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My Child is Touching Their Ears Autism

Have you seen your child touching their ears often? Autism and sensory sensitivities can be related, and understanding these behaviors helps you support your neurodivergent kid better. In this blog post, we’ll explain the connection between touching ears and autism, explore why it happens, and share helpful tips to assist your child with sensory challenges. Let’s get started!

Touching Ears Autism: Unraveling the Mystery

Kids with autism may experience the world differently than other kids. They can be more sensitive to things like sounds, lights, or textures. Touching their ears can be a way for them to feel better when they’re overwhelmed by these sensations. It’s a way for them to cope with too much sensory input.

Here are some common sensory triggers that kids with autism might find overwhelming:

  • Noisy places
  • Bright lights
  • Strong smells
  • Scratchy clothes or fabrics
  • Being touched without warning

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Helping Your Child Handle Sensory Sensitivities

As a parent, it’s important to understand and respect your child’s sensory needs. You can help your child deal with sensory sensitivities and reduce their need for touching their ears by following these tips:

Make a Sensory-Friendly Home

Try to reduce sensory triggers in your home by keeping noise levels low, using soft lighting, and picking comfy clothes and bedding. You can also create a quiet space where your child can go when they feel overwhelmed.

Touching ears autism: A young woman touches her ears while she closes her eyes.

Here are some ideas to make your home more sensory-friendly:

  • Use curtains or blinds to control natural light
  • Choose furniture with soft and comfortable materials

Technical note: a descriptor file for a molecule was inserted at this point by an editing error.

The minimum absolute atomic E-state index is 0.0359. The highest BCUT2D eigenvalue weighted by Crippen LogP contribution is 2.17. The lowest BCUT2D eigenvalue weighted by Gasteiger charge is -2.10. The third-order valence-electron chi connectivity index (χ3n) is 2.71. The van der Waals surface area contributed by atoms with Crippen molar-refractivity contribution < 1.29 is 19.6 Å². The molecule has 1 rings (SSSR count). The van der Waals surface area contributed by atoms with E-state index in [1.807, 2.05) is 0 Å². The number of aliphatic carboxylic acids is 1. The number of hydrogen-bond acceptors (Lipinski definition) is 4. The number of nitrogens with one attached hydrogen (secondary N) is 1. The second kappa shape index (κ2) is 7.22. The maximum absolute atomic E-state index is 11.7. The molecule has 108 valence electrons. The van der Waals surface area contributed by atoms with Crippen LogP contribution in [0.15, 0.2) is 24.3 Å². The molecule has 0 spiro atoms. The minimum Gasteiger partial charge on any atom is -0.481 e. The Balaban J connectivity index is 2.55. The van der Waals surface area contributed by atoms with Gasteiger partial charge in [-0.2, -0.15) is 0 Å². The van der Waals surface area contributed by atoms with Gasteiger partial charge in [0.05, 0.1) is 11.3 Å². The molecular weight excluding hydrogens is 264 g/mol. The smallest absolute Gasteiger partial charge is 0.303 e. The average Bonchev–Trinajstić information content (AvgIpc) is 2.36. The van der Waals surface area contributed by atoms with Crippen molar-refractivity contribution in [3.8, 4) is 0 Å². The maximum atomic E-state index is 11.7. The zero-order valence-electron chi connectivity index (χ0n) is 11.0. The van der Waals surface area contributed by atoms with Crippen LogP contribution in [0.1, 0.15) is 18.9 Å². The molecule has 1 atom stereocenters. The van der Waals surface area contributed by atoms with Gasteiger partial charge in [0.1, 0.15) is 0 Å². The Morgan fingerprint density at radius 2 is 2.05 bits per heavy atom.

• Eliminate strong-smelling cleaning products
  • Place rugs or carpets to dampen noise

Offer Sensory Tools

Give your child sensory tools like noise-canceling headphones, fidget toys, or weighted blankets. These can help them manage sensory input better.

Some popular sensory tools include:

  • Chewelry (chewable jewelry)
  • Sensory brushes
  • Balance boards
  • Body socks

Create a Sensory Diet

A sensory diet is a plan with specific sensory activities that help your child stay calm throughout the day. Work with an occupational therapist to make a sensory diet that fits your child’s needs.

Touching ears autism: two little girls sit on a small trampoline.
Read more: What is a Sensory Diet?

Examples of sensory diet activities:

  • Swinging
  • Jumping on a trampoline
  • Playing with playdough
  • Listening to calming music

Teach Ways to Cope

Show your child ways to deal with sensory overload, like taking deep breaths, relaxing their muscles, or imagining a peaceful place.

Some coping strategies to teach your child:

  • Counting to ten
  • Squeezing a stress ball
  • Practicing mindfulness or meditation
  • Using positive self-talk

Talk to Your Child’s School

Make sure your child’s teachers and school staff know about their sensory sensitivities. Work together to make the school environment better for your child.

Consider discussing these accommodations with the school:

  • Extra time for transitions
  • Seating away from noisy areas
  • Visual schedules
  • Breaks during the day

When to Ask for Professional Help

It’s normal for kids with autism to have sensory sensitivities, but it’s important to watch how these challenges affect their daily life. If your child’s sensory issues are causing a lot of stress or making it hard for them to do everyday activities, it might be time to ask for help from an occupational therapist or another specialist.

Signs that your child may need professional help:

  • Difficulty participating in social activities
  • Increased anxiety or meltdowns
  • Struggling with schoolwork
  • Disrupted sleep patterns

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Supporting Your Child’s Unique Sensory Needs

Touching ears autism-related behavior is just one way that neurodivergent kids cope with their sensory world. By understanding and helping your child with their sensory needs, you can make their life more comfortable and enjoyable. Remember, every child is different, and what works for one might not work for another. Be patient, keep learning, and celebrate your child’s uniqueness!

This post was originally published on 05/02/2023. It was updated on 06/28/2023.

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